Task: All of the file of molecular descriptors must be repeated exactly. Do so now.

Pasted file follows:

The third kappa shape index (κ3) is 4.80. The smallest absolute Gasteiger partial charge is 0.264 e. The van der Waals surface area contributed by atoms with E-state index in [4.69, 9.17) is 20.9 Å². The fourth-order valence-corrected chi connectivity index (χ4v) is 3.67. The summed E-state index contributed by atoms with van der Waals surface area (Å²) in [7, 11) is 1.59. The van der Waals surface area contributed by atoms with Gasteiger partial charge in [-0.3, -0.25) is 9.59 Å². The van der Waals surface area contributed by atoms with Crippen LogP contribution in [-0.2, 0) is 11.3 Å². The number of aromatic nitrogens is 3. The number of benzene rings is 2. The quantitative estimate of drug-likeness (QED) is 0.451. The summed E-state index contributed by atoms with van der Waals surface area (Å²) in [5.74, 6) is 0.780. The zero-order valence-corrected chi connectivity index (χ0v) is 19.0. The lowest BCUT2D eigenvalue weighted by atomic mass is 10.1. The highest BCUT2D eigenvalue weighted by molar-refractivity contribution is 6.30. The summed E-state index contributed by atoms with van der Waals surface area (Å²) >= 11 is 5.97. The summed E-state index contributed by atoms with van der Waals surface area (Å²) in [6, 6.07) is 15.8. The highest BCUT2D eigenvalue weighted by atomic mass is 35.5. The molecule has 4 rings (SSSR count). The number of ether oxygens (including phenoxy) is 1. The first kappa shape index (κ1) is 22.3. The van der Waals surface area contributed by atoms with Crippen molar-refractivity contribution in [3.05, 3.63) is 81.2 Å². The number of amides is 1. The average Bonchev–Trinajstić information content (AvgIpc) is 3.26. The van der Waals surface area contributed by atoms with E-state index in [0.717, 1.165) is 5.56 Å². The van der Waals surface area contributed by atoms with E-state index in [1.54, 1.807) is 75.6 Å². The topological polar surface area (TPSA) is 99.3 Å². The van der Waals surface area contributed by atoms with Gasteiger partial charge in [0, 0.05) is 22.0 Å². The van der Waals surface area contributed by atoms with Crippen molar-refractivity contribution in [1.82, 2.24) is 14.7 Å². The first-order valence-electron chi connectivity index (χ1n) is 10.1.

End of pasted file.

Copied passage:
The third kappa shape index (κ3) is 4.80. The smallest absolute Gasteiger partial charge is 0.264 e. The van der Waals surface area contributed by atoms with E-state index in [4.69, 9.17) is 20.9 Å². The fourth-order valence-corrected chi connectivity index (χ4v) is 3.67. The summed E-state index contributed by atoms with van der Waals surface area (Å²) in [7, 11) is 1.59. The van der Waals surface area contributed by atoms with Gasteiger partial charge in [-0.3, -0.25) is 9.59 Å². The van der Waals surface area contributed by atoms with Crippen LogP contribution in [-0.2, 0) is 11.3 Å². The number of aromatic nitrogens is 3. The number of benzene rings is 2. The quantitative estimate of drug-likeness (QED) is 0.451. The summed E-state index contributed by atoms with van der Waals surface area (Å²) in [5.74, 6) is 0.780. The zero-order valence-corrected chi connectivity index (χ0v) is 19.0. The lowest BCUT2D eigenvalue weighted by atomic mass is 10.1. The highest BCUT2D eigenvalue weighted by molar-refractivity contribution is 6.30. The summed E-state index contributed by atoms with van der Waals surface area (Å²) >= 11 is 5.97. The summed E-state index contributed by atoms with van der Waals surface area (Å²) in [6, 6.07) is 15.8. The highest BCUT2D eigenvalue weighted by atomic mass is 35.5. The molecule has 4 rings (SSSR count). The number of ether oxygens (including phenoxy) is 1. The first kappa shape index (κ1) is 22.3. The van der Waals surface area contributed by atoms with Crippen molar-refractivity contribution in [3.05, 3.63) is 81.2 Å². The number of amides is 1. The average Bonchev–Trinajstić information content (AvgIpc) is 3.26. The van der Waals surface area contributed by atoms with E-state index in [0.717, 1.165) is 5.56 Å². The van der Waals surface area contributed by atoms with E-state index in [1.54, 1.807) is 75.6 Å². The topological polar surface area (TPSA) is 99.3 Å². The van der Waals surface area contributed by atoms with Gasteiger partial charge in [0, 0.05) is 22.0 Å². The van der Waals surface area contributed by atoms with Crippen molar-refractivity contribution in [1.82, 2.24) is 14.7 Å². The first-order valence-electron chi connectivity index (χ1n) is 10.1.